Today’s news:

School Board 24 names candidate for superintendent

School Board 24 members named Brooklyn principal James Quail last Thursday as their second candidate to fill the district superintendent post before filing a grievance against Chancellor Harold Levy for rejecting their first choice.

Quail, the principal of IS 250 in Williamsburg, was selected from the board’s remaining pool of five candidates after Levy announced last month that he did not consider PS 12 Principal Ronald Costa — the first nominee — qualified to lead the district.

“Mr. Quail has as much experience as anyone does,” board President Patricia Grayson said after the monthly meeting at the board’s district offices in Glendale last Thursday. “What we’re doing is following the process until the process is over.”

But the process faces an uncertain future under the new school governance laws, which will strip the school board of its power to help choose a superintendent and give that authority exclusively to the chancellor. But the regulations are still awaiting Justice Department approval.

The search for a new District 24 leader has dragged on since 1999, when the newly elected school board voted not to renew Superintendent Joseph Quinn’s contract despite vocal protests from parents. Levy selected Quinn to serve as interim acting superintendent once his contract expired two years ago, and the process of finding his successor has been repeatedly stalled by assorted grievances and delays.

School District 24 covers Glendale, Ridgewood, Maspeth, Middle Village, Elmhurst, Corona and parts of Woodside.

Although Grayson said Quail’s abilities make him a good match for the position, she added that none of the candidates is likely to win Levy’s approval.

“He’s not going to pick anybody,” Grayson said. “His reasons mean he’s going to reject anyone. No one fits the bill.”

Frustrated by what they considered to be an inadequate explanation of his decision, the school board filed a grievance that objects to the criteria Levy uses in assessing superintendent candidates.

Grayson said a copy will go to Mayor Michael Bloomberg, Queens Borough President Helen Marshall and Burton Sacks, the head of community school district affairs.

When news broke last month ago of Levy’s decision to reject Costa, the Woodside public school principal said it came in response to his own outspoken criticism of a central administration policy on computer purchases.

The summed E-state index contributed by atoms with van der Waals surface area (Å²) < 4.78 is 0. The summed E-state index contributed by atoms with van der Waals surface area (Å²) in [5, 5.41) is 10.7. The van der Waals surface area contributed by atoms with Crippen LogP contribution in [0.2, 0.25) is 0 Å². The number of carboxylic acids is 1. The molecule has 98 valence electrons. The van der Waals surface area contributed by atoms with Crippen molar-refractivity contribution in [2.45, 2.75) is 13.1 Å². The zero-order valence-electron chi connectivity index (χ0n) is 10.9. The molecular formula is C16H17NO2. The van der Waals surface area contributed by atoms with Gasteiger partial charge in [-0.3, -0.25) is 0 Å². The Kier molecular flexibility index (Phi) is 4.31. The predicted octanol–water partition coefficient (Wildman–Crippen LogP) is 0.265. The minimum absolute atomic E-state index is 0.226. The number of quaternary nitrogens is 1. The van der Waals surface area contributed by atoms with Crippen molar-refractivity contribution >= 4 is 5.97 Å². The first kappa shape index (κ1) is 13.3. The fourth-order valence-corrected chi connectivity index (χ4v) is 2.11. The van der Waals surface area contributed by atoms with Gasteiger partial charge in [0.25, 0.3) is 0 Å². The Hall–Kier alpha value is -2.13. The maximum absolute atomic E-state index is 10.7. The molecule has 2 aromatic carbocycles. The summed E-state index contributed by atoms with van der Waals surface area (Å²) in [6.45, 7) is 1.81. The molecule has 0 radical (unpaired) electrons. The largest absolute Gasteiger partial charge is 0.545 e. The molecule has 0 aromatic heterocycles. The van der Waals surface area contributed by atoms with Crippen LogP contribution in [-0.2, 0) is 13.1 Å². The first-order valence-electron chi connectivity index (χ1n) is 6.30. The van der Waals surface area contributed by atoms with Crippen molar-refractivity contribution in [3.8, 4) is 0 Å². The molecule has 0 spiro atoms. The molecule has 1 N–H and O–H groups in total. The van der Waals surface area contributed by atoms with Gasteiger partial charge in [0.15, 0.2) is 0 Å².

But Board of Ed spokesman Kevin Ortiz reiterated last week that Levy’s decision was based exclusively on Costa’s qualifications.

“The chancellor carefully and thoroughly reviewed the board’s submittal of Mr. Costa for the position,” Ortiz said. “He’s a great principal, but the chancellor felt that he was not qualified to be superintendent.”

Many parents still hope Quinn will ultimately be chosen to stay on as superintendent.

“I’m supportive of Quinn and I think a lot of people in the district are,” said Marge Kolb Corridan, PTA president at IS 73. “Teachers and parents have come in here and said they support him.”

Although the board is unlikely to ever select Quinn, he may still have a chance to hang onto his job once state legislation giving control of the schools to Mayor Bloomberg takes effect.

Under the traditional process that School Board 24 is following, the school board chooses candidates for district superintendent out of a pool selected by a C37 committee, which is made up of parents, school staff and community leaders who interview and whittle down applicants. Quinn was among the six candidates selected by the C37, which also named Costa, Quail and three others.

The final choice rests with the chancellor, who can only accept or reject names submitted by the school board.

But the new school governance regulations give the power to select or remove superintendents exclusively to the chancellor, entirely cutting out the community school boards, which are to be abolished in another year.

The new rules will take effect once the U.S. Justice Department gives its approval, which is expected soon.

“Then it will be completely up to the chancellor” to select a superintendent, state Assemblyman Michael Gianaris (D-Astoria) said.

Thus Levy could select Quinn without the school board’s involvement, although Levy himself is expected to be replaced soon by Bloomberg.

Meanwhile, a controversy surrounding board member Louisa Chan was settled last week when she was reinstated to the board after Levy removed her weeks ago because she failed to file conflict-of-interest papers.

Although Chan accused Levy in a Daily News story of trying to shift the board makeup in Quinn’s favor by ousting her — she is a staunch detractor of Quinn’s — she was present at last Thursday’s meeting and participated in the vote for Quail after resolving the problems with her paperwork.

Reach reporter Dustin Brown by e-mail at or call 229-0300, Ext. 154.

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